If manufactured correctly, installed correctly, and appropriately maintained (for example no overloading and managing water ingress) throughout its in-use life then RAAC should perform comparably with similar materials.

The lifespan of RAACs will depend on how it was manufactured, constructed, and maintained, including whether there has been any water ingress, as this can add to the dead weight, induce corrosion of the steel reinforcement, and weaken the strength of the AAC.

The risk of sudden failure can stem from RAAC panels with inadequate bearing (support) length. It is therefore important that the bearings of the RAAC panels are inspected and measured.
 

4. Why has RAAC become a risk within the built environment? 

RAAC has been found to creep and deflect over time, particularly if thinner units were installed.

The panels are porous and if they are subjected to water penetration they can deflect further. Water penetration can also cause the reinforcement to corrode, compromising the material and causing it to spall and break apart.

As mentioned earlier, it has also been found that if panels have insufficient bearing and their structural integrity is compromised, they can collapse with little or no warning. This may occur where the internal reinforcement stopped short of the load-bearing point. This is difficult to detect without intrusive investigation.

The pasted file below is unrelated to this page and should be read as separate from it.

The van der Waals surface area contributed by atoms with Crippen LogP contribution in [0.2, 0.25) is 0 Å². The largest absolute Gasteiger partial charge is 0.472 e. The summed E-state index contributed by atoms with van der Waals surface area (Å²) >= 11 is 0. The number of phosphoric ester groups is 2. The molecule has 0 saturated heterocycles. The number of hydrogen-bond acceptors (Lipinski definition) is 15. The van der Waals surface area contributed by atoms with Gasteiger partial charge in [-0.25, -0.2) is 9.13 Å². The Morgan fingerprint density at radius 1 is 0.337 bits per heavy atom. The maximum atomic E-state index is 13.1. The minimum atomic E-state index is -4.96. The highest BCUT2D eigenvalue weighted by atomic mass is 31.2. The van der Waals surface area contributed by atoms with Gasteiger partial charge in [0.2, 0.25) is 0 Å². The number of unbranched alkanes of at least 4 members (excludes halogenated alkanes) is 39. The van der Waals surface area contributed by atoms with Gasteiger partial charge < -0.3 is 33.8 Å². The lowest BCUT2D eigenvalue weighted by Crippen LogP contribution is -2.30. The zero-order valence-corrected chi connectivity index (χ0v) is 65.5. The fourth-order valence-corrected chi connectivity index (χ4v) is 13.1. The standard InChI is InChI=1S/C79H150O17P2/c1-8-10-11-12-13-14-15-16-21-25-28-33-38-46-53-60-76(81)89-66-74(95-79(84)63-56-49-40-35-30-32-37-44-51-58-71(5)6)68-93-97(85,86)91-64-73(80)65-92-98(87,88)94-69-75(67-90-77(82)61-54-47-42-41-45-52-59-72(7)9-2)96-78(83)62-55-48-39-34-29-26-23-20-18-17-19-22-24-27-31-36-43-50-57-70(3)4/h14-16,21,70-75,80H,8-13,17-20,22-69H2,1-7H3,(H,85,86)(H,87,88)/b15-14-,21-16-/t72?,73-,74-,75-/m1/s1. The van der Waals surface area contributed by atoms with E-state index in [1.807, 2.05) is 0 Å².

5. Why is RAAC an issue now?

It came to public and media attention when the Department for Education (DfE) decided to close schools before the start of term in late August 2023 in a change of policy guidance. This is because part of a RAAC roof panel in a school unexpectedly spalled on 24 August when workmen were drilling into it to install light fittings. DfE was also notified of two other examples of RAAC plank failures. These discoveries led to a swift reappraisal of their perception of the potential risk posed by uninspected RAAC panels. (see reports from select committee hearings https://www.building.co.uk/news/collapse-that-sparked-raac-u-turn-caused-by-bearing-failure-says-dfe-official/5125257.article)

There have been warnings about the problems of RAAC for some time. In the 1990s, there were other concerns raised relating to structural deficiencies in RAAC by both the Building Research Establishment and SCOSS (the Standing Committee on Structural Safety).